A particle-beam-forming apparatus for producing narrow particle beams was developed based on the theory discussed in paper I of this series. It consists of a variable number of aerodynamic lenses (short capillaries and/or thin-plate orifices with diameters ranging from 3.5 to 7.0 mm) followed by an accelerating nozzle (3 mm). It was evaluated using monodisperse DOS and NaCl particles (0.02–0.24 μm) at upstream pressures on the order of 1 torr. The particle beams produced by the lens-nozzle system were focused through a skimmer (1 mm) into a high vacuum chamber (10−4–10−5 torr) where the beam widths, velocities and transport efficiencies were measured. The experiments showed that as more lenses were added the particle beam widths were reduced asymptotically to the minimum values. For spherical particles (DOS) these minimum values are in good agreement with the Brownian limit derived in paper I. For nonspherical particles (NaCl) these minimum widths are much larger than the Brownian limit, indicating that beam broadening is dominated by lift forces (see paper I). The particle transport efficiencies through the lens-nozzle-skimmer system exceed 90% for particle sizes from 0.03 to 0.24 μm. The measured beam velocities are also in good agreement with the calculated values.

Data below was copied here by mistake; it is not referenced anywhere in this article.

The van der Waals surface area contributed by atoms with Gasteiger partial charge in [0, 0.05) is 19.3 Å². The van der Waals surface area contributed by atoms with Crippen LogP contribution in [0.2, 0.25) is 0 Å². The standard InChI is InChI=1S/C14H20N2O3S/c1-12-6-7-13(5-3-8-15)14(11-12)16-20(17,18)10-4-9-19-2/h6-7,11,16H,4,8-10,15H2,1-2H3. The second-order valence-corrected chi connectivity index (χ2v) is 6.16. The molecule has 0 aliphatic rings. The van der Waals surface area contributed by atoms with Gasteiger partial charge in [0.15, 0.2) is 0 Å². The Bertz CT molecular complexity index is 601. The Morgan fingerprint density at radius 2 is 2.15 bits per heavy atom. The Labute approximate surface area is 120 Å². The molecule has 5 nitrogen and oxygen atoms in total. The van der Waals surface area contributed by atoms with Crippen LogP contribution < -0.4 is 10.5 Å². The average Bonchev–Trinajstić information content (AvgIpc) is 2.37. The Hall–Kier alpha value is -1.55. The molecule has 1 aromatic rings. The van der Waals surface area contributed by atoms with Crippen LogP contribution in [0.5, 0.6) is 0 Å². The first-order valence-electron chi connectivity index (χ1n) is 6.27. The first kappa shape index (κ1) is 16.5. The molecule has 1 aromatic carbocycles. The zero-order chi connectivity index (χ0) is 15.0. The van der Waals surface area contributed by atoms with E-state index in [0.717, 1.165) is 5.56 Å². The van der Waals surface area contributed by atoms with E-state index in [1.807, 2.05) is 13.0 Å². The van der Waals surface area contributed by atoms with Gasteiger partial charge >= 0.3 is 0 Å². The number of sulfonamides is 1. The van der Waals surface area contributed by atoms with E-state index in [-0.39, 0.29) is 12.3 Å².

Bibliographical noteFunding Information:
This research was supported by Contract No. SRC/MJ-225 from the Semiconductor Research Corporation. We thank the Minnesota Supercomputer Institute for a computing grant and Prof. Juan Fernandez de la Mora for his helpful insights and comments on our work.